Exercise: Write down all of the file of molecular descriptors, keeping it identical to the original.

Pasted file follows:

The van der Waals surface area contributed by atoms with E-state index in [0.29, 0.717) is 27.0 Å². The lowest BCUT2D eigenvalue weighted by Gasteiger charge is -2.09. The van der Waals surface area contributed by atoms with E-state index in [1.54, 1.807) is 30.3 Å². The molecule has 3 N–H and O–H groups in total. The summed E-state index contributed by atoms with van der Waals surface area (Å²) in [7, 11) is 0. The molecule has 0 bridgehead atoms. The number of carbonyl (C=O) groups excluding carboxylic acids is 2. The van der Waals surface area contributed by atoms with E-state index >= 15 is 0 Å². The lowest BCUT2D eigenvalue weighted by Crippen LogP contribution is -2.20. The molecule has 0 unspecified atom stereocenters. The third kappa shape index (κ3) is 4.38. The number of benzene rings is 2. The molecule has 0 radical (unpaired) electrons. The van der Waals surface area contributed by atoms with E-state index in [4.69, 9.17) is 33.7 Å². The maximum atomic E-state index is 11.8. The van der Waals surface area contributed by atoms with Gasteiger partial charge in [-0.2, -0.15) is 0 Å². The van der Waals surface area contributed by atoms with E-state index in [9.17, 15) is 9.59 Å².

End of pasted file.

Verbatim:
The van der Waals surface area contributed by atoms with E-state index in [0.29, 0.717) is 27.0 Å². The lowest BCUT2D eigenvalue weighted by Gasteiger charge is -2.09. The van der Waals surface area contributed by atoms with E-state index in [1.54, 1.807) is 30.3 Å². The molecule has 3 N–H and O–H groups in total. The summed E-state index contributed by atoms with van der Waals surface area (Å²) in [7, 11) is 0. The molecule has 0 bridgehead atoms. The number of carbonyl (C=O) groups excluding carboxylic acids is 2. The van der Waals surface area contributed by atoms with E-state index >= 15 is 0 Å². The lowest BCUT2D eigenvalue weighted by Crippen LogP contribution is -2.20. The molecule has 0 unspecified atom stereocenters. The third kappa shape index (κ3) is 4.38. The number of benzene rings is 2. The molecule has 0 radical (unpaired) electrons. The van der Waals surface area contributed by atoms with E-state index in [4.69, 9.17) is 33.7 Å². The maximum atomic E-state index is 11.8. The van der Waals surface area contributed by atoms with Gasteiger partial charge in [-0.2, -0.15) is 0 Å². The van der Waals surface area contributed by atoms with E-state index in [9.17, 15) is 9.59 Å².